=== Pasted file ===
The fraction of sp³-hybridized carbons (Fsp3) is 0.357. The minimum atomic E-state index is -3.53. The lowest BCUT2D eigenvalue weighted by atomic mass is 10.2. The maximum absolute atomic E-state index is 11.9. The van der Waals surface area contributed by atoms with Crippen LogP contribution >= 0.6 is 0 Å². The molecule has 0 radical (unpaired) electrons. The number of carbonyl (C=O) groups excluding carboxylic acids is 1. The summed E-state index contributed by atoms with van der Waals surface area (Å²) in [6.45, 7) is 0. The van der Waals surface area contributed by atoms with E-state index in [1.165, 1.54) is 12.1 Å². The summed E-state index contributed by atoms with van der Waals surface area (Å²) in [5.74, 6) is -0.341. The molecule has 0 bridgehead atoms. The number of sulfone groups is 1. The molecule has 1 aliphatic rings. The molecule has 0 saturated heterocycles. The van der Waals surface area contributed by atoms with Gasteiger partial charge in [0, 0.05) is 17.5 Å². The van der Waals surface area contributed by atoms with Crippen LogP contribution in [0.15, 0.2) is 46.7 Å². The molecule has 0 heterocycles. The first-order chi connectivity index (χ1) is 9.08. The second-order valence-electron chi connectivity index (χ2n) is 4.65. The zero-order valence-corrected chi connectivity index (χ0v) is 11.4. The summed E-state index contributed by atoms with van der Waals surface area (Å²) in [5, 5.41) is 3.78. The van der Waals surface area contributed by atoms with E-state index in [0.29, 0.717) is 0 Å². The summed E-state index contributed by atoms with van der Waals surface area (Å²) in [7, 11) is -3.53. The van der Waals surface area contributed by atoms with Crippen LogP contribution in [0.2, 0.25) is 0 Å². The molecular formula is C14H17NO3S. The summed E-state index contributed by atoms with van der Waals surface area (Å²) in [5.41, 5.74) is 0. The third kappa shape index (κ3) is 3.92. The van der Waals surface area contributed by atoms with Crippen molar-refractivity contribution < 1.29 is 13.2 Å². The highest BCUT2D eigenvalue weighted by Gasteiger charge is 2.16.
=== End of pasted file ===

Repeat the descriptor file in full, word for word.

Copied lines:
The fraction of sp³-hybridized carbons (Fsp3) is 0.357. The minimum atomic E-state index is -3.53. The lowest BCUT2D eigenvalue weighted by atomic mass is 10.2. The maximum absolute atomic E-state index is 11.9. The van der Waals surface area contributed by atoms with Crippen LogP contribution >= 0.6 is 0 Å². The molecule has 0 radical (unpaired) electrons. The number of carbonyl (C=O) groups excluding carboxylic acids is 1. The summed E-state index contributed by atoms with van der Waals surface area (Å²) in [6.45, 7) is 0. The van der Waals surface area contributed by atoms with E-state index in [1.165, 1.54) is 12.1 Å². The summed E-state index contributed by atoms with van der Waals surface area (Å²) in [5.74, 6) is -0.341. The molecule has 0 bridgehead atoms. The number of sulfone groups is 1. The molecule has 1 aliphatic rings. The molecule has 0 saturated heterocycles. The van der Waals surface area contributed by atoms with Gasteiger partial charge in [0, 0.05) is 17.5 Å². The van der Waals surface area contributed by atoms with Crippen LogP contribution in [0.15, 0.2) is 46.7 Å². The molecule has 0 heterocycles. The first-order chi connectivity index (χ1) is 9.08. The second-order valence-electron chi connectivity index (χ2n) is 4.65. The zero-order valence-corrected chi connectivity index (χ0v) is 11.4. The summed E-state index contributed by atoms with van der Waals surface area (Å²) in [5, 5.41) is 3.78. The van der Waals surface area contributed by atoms with E-state index in [0.29, 0.717) is 0 Å². The summed E-state index contributed by atoms with van der Waals surface area (Å²) in [7, 11) is -3.53. The van der Waals surface area contributed by atoms with Crippen LogP contribution in [0.2, 0.25) is 0 Å². The molecular formula is C14H17NO3S. The summed E-state index contributed by atoms with van der Waals surface area (Å²) in [5.41, 5.74) is 0. The third kappa shape index (κ3) is 3.92. The van der Waals surface area contributed by atoms with Crippen molar-refractivity contribution < 1.29 is 13.2 Å². The highest BCUT2D eigenvalue weighted by Gasteiger charge is 2.16.